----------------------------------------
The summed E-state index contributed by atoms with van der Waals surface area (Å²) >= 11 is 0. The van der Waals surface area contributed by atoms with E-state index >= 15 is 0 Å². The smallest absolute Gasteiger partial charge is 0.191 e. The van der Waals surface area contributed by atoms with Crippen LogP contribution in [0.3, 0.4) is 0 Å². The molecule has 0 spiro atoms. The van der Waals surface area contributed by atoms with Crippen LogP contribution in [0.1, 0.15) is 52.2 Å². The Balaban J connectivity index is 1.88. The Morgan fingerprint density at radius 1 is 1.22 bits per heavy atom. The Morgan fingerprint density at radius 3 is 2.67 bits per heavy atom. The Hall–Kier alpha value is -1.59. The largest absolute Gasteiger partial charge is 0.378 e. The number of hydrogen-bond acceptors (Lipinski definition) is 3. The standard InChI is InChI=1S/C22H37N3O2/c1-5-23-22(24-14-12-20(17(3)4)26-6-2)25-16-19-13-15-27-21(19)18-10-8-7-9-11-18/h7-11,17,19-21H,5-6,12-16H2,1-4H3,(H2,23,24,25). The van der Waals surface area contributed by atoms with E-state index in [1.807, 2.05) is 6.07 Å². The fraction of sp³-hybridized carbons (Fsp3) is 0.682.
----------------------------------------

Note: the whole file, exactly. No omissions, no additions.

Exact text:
The summed E-state index contributed by atoms with van der Waals surface area (Å²) >= 11 is 0. The van der Waals surface area contributed by atoms with E-state index >= 15 is 0 Å². The smallest absolute Gasteiger partial charge is 0.191 e. The van der Waals surface area contributed by atoms with Crippen LogP contribution in [0.3, 0.4) is 0 Å². The molecule has 0 spiro atoms. The van der Waals surface area contributed by atoms with Crippen LogP contribution in [0.1, 0.15) is 52.2 Å². The Balaban J connectivity index is 1.88. The Morgan fingerprint density at radius 1 is 1.22 bits per heavy atom. The Morgan fingerprint density at radius 3 is 2.67 bits per heavy atom. The Hall–Kier alpha value is -1.59. The largest absolute Gasteiger partial charge is 0.378 e. The number of hydrogen-bond acceptors (Lipinski definition) is 3. The standard InChI is InChI=1S/C22H37N3O2/c1-5-23-22(24-14-12-20(17(3)4)26-6-2)25-16-19-13-15-27-21(19)18-10-8-7-9-11-18/h7-11,17,19-21H,5-6,12-16H2,1-4H3,(H2,23,24,25). The van der Waals surface area contributed by atoms with E-state index in [1.807, 2.05) is 6.07 Å². The fraction of sp³-hybridized carbons (Fsp3) is 0.682.